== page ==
Buried in a report written by an executive in Facebook Inc.’s (NASDAQ: FB) Connectivity Lab was a statement that it would dump its drone program. Since the program was relatively inexpensive for a company Facebook’s size, the tests must have been a catastrophe.
The report, titled “High altitude connectivity: The next chapter,” lays out the global problem that 4 million people do not have access to the internet. Other large tech companies have tried to address the same problem, partially for selfless reasons and partially because they want to be able to sell more of their products and services. In Facebook’s case, more connectivity could drive its membership of 2.2 billion active users much higher.
Facebook not only lays out details of the global internet problem but also discusses initiatives to solve it. Then it says its own efforts are over but that it will continue to work within the industry, though it is not clear how. The blog post about the decision reads in part:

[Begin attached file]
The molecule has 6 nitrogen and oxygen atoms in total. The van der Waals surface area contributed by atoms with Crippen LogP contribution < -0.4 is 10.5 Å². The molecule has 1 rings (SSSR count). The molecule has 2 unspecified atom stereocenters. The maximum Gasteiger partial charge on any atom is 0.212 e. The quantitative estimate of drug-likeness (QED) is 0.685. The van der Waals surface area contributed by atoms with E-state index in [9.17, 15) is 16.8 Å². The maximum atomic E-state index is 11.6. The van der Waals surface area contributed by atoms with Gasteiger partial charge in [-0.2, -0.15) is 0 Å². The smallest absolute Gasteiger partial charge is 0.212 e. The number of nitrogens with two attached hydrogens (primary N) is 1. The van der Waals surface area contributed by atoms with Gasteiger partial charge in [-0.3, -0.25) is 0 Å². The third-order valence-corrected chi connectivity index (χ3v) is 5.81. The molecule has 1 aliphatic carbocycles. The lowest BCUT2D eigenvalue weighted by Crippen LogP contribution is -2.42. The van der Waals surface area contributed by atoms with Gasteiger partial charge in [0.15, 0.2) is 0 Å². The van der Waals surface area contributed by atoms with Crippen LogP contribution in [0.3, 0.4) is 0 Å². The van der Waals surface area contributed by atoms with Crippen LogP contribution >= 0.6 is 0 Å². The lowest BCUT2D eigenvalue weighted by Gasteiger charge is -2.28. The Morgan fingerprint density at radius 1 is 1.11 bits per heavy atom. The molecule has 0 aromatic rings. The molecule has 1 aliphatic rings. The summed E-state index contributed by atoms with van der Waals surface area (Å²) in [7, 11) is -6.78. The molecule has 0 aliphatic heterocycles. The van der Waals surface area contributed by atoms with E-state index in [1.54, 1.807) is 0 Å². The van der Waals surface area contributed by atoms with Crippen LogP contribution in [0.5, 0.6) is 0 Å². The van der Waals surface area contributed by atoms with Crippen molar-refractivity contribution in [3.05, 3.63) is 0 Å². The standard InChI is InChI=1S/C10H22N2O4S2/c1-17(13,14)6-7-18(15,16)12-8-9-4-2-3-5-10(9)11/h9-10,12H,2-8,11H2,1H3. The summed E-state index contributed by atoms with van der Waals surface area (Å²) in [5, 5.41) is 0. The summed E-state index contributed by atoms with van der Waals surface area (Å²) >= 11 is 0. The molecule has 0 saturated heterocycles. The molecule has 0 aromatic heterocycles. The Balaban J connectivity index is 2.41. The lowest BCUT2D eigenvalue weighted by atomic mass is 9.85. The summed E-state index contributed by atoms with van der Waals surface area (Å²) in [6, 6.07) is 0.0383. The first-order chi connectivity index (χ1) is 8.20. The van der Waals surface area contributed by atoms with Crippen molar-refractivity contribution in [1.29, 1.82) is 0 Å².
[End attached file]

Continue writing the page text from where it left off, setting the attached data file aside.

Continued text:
As we’ve worked on these efforts, it’s been exciting to see leading companies in the aerospace industry start investing in this technology too — including the design and construction of new high-altitude aircraft. Given these developments, we’ve decided not to design or build our own aircraft any longer, and to close our facility in Bridgwater.
The drone business in and of itself is not overly complicated. The infrastructure needed to wire most of the world obviously is. It is a bad sign that Facebook has given up because it leaves mostly much smaller companies to solve the problem. That means the problem won’t be solved soon at all.